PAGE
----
My parents both work full-time in jobs which have odd shift patterns, so they aren't around to help out much. Typically they see us a few hours one or two days a week and when they do they are very attentive and loving. When they are not working they make a real effort to see him, take him places and have taught him words and actions to rhymes. There have been days where my mum has rung me up and told me they want to take Adam to such-and-such a place on such-and-such a date. He loves them very much and kisses pictures of them and pretends to ring my dad on his toy phone.
But that's it.
I am sad to say that no one else bar me, bar my parents and bar Andrew see Adam with any regularity. Closest to that frequency are the members of our church congregation whom we see weekly during Sunday services and my friend H and her son T who we see twice a week at parents and tots groups.
So when the "what do SAHMs do all day?" is posed again that is the answer: we shape the world of our child. Adam's vocabulary has come on leaps and bounds in the past 3 weeks or so and I'm there for every new word, every new action to a dance, every new milestone and have been there since his birth. I'm thankful that Andrew does go out to work and can support his family with his salary. He isn't a lazy father and is very hands-on in his care with Adam when he's home. His three main household roles are: 1) ironing, 2) bathing Adam, 3) earning money to pay the mortgage and bills.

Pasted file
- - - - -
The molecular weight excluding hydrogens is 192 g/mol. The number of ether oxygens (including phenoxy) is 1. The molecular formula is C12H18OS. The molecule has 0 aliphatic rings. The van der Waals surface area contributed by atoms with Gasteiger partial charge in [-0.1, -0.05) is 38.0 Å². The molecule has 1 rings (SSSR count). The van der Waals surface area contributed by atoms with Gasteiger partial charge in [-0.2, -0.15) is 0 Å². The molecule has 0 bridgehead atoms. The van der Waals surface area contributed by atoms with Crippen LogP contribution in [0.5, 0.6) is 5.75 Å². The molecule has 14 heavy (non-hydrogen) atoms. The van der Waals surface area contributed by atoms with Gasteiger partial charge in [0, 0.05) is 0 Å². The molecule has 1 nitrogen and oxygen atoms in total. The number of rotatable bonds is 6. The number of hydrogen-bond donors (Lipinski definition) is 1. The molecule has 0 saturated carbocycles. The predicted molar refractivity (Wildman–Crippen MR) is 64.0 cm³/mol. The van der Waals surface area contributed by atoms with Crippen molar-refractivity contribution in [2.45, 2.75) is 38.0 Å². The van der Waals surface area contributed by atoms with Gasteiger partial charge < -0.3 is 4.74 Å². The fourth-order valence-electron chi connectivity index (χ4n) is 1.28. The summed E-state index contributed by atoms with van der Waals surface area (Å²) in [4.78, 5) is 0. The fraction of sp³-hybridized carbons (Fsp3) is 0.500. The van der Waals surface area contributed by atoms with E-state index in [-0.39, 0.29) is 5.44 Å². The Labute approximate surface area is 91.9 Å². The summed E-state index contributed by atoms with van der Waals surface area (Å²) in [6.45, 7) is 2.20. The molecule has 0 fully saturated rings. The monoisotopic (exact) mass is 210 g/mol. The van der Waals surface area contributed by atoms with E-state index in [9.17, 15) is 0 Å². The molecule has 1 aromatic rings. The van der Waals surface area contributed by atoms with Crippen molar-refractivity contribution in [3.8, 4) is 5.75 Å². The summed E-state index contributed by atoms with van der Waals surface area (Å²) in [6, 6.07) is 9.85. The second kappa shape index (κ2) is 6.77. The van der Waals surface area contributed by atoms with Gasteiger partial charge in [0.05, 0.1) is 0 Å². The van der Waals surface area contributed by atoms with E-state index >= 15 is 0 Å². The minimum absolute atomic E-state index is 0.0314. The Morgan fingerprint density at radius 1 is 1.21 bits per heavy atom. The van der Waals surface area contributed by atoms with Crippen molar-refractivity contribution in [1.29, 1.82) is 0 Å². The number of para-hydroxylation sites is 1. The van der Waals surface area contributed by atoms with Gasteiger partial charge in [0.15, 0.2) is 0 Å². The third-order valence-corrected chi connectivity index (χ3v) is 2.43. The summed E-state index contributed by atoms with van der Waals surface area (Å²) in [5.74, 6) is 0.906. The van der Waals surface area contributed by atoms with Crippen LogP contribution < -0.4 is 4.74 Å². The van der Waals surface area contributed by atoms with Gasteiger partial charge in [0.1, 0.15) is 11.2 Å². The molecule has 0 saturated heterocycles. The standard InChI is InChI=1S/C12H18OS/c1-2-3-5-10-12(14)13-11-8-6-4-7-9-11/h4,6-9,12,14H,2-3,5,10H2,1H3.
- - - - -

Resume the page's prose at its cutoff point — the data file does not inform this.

I'm saddened that others don't take time out to spend time with him, but I'm not getting ranty at anyone who lives in a different country (like his aunt and uncle and some of our friends) or anyone who works everyday (like most of my childless friends). Some things such as geography and employment just can't be argued with.
Often it seems that people don't want to babysit as they (as adults) think they won't enjoy it, which is unashamedly a selfish view. What about realising that we all do things that aren't always fun and that is part of being an adult too. Being around a child is a chance to teach that child something or to impart wisdom to help the child as he/she grows.
Even a walk in the park or to feed ducks can be a useful way to spend time with a toddler, teaching them about nature, creation and tell stories.
In a week there are 7 days of 24 hours. I am with Adam for all of these hours, generally anyway. Once a fortnight I work for 6 hours, which is a change of scene! If you are related to this child via blood links or your friendship with either of his parents and don't do anything to the way of trying to be part of his life then you are seriously missing a trick.
Support your local SAHM, tell them you love them and all they do. Take their child out for an hour, or even just read the child a storybook.
Who knows, you might even enjoy it if you suspend your disbelief.